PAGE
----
MAP, Johne’s disease and the microbiome; current knowledge and future considerations
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CitationMatthews, C., Cotter, P.D. & O’ Mahony, J. MAP, Johne’s disease and the microbiome; current knowledge and future considerations. anim microbiome 3, 34 (2021). https://doi.org/10.1186/s42523-021-00089-1
AbstractMycobacterium avium subsp. paratuberculosis is the causative agent of Johne’s disease in ruminants. As an infectious disease that causes reduced milk yields, effects fertility and, eventually, the loss of the animal, it is a huge financial burden for associated industries. Efforts to control MAP infection and Johne’s disease are complicated due to difficulties of diagnosis in the early stages of infection and challenges relating to the specificity and sensitivity of current testing methods. The methods that are available contribute to widely used test and cull strategies, vaccination programmes also in place in some countries. Next generation sequencing technologies have opened up new avenues for the discovery of novel biomarkers for disease prediction within MAP genomes and within ruminant microbiomes. Controlling Johne’s disease in herds can lead to improved animal health and welfare, in turn leading to increased productivity. With current climate change bills, such as the European Green Deal, targeting livestock production systems for more sustainable practices, managing animal health is now more important than ever before. This review provides an overview of the current knowledge on genomics and detection of MAP as it pertains to Johne’s disease.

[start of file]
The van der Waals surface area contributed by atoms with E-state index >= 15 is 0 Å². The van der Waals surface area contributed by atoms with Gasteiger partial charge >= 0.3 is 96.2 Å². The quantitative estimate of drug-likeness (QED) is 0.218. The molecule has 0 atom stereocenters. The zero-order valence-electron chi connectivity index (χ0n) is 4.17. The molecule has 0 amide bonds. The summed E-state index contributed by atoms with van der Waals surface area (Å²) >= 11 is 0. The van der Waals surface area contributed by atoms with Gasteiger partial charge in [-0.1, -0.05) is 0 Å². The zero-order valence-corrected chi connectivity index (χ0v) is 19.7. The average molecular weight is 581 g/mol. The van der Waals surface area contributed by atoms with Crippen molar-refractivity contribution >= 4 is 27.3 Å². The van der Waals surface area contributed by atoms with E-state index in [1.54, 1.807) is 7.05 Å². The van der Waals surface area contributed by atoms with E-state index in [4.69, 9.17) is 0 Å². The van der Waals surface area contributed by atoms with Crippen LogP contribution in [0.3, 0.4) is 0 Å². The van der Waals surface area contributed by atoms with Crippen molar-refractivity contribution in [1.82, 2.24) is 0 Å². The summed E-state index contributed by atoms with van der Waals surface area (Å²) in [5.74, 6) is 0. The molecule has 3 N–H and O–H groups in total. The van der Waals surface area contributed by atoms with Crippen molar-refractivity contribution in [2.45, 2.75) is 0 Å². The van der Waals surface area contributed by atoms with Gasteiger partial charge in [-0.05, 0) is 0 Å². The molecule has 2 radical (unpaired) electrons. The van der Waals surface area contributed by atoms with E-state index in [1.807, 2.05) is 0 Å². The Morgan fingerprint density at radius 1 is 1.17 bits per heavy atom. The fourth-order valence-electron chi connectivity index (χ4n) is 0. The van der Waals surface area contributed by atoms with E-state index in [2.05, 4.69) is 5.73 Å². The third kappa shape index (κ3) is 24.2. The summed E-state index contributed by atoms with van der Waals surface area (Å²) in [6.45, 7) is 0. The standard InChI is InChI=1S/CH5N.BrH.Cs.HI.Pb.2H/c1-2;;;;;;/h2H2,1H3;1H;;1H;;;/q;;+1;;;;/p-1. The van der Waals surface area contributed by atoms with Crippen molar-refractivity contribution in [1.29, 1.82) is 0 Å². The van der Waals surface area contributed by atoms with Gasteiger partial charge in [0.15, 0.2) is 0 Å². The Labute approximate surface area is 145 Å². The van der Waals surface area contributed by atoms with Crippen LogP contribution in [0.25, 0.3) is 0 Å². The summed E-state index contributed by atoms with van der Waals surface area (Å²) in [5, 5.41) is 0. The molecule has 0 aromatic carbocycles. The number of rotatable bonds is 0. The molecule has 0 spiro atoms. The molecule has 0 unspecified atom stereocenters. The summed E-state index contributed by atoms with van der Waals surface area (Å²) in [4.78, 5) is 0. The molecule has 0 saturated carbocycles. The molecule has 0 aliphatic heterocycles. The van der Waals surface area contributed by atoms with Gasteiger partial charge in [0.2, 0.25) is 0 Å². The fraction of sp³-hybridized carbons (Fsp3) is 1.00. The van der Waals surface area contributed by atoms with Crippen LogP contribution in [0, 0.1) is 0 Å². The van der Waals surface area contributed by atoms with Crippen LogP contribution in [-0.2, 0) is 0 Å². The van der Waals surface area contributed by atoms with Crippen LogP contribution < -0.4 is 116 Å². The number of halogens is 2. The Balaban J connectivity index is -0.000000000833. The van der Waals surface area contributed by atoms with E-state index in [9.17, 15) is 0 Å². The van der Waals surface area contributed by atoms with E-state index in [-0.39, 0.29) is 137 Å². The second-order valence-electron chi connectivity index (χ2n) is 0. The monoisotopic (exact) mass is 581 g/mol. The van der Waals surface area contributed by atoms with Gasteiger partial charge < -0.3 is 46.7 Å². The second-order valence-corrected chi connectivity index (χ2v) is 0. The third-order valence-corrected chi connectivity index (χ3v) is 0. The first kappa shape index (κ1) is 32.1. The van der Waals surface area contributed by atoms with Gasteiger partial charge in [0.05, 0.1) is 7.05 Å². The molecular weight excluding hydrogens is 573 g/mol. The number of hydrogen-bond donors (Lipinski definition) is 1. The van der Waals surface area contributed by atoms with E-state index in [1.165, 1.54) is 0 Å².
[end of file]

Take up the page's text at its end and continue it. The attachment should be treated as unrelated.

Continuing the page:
FunderDepartment of Agriculture, Food and the Marine